A bipartisan bill introduced in the US House of Representatives will require Internet service providers to retain subscriber information for up to 18 months, to assist federal law enforcement in investigations into online child pornography and child exploitation cases.
The "Protecting Children from Internet Pornographers Act of 2011" aims to amend Section 2703 of title 18 of the United States Code to make it compulsory for the provider of an electronic communication service keep IP address records for at least 18 months. IP addresses are the online addresses used by computers on the Internet. Consumer PCs often get a new address each time they connect to the Internet, so keeping records of which account was assigned which address can be vital in tracking down suspects.
The new bill exempts addresses transmitted by radio communication.
House Judiciary Committee Chairman Lamar Smith and Congresswoman Debbie Wasserman Schultz said they introduced the bill to help investigators track down dangerous paedophiles and protect children from sexual exploitation.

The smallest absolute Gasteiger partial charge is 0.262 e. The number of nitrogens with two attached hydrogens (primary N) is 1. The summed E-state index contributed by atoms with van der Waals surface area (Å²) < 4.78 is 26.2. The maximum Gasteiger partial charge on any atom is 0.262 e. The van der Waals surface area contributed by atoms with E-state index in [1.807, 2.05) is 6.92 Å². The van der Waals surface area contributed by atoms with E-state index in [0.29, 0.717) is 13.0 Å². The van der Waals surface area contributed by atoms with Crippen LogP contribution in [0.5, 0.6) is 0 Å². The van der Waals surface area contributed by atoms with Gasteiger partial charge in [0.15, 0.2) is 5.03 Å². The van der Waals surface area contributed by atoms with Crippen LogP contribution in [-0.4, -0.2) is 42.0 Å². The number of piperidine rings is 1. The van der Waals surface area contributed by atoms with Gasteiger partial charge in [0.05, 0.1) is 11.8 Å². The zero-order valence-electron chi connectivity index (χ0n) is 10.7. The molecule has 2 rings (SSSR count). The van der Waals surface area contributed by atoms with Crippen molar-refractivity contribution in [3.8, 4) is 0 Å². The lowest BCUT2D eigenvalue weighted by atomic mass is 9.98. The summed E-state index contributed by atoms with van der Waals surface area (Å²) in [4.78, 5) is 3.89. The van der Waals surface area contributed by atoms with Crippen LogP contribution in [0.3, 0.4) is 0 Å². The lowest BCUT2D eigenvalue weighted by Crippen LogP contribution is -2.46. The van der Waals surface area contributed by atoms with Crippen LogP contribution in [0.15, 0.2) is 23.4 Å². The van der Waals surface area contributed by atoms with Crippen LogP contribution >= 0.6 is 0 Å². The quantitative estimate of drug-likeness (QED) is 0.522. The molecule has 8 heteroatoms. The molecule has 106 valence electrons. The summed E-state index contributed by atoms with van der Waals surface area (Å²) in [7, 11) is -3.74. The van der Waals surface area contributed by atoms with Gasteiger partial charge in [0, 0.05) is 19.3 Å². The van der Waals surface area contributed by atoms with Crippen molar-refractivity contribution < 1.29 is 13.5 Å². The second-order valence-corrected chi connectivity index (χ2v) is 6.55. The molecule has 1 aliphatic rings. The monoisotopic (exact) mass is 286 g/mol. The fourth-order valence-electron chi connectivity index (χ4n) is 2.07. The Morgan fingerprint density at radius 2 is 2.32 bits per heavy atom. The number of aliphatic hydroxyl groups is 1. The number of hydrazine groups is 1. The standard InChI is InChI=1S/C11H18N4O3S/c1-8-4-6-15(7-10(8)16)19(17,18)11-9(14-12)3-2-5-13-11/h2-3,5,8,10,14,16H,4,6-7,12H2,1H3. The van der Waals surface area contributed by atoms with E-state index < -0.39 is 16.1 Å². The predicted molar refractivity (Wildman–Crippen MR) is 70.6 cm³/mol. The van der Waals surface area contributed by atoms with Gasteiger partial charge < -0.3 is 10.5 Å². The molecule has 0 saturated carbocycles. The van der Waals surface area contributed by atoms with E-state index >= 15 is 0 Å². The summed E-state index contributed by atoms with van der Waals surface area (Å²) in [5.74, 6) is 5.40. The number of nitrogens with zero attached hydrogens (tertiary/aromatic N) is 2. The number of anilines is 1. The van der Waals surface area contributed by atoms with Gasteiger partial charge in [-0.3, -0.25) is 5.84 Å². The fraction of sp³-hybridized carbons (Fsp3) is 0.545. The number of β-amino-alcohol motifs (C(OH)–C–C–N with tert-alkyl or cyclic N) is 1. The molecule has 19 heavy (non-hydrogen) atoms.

The US Department of Justice and an organisation representing police chiefs from around the country have previously called for legislation mandating ISPs to retain certain customer usage data for up to two years, saying that policies that only require ISPs to preserve usage data at the specific request of law enforcement authorities are not sufficient to go after online predators and criminals. The DOJ however wants wireless carriers as well to be required to keep user records.
Investigators need the assistance of ISPs to identify users and distributors of online child pornography, Smith said in a statement on his website. The new bill requires ISPs to retain subscriber records, similar to records retained by telephone companies, to aid law enforcement officials in their fight against child sexual exploitation, he added.
When investigators develop leads that might result in saving a child or apprehending a paedophile, their efforts should not be frustrated because vital records were destroyed simply because there was no requirement to retain them, Smith said.
Many ISPs already retain the records solely for law enforcement use in these cases, and many children's lives have been saved because of it, Schultz said.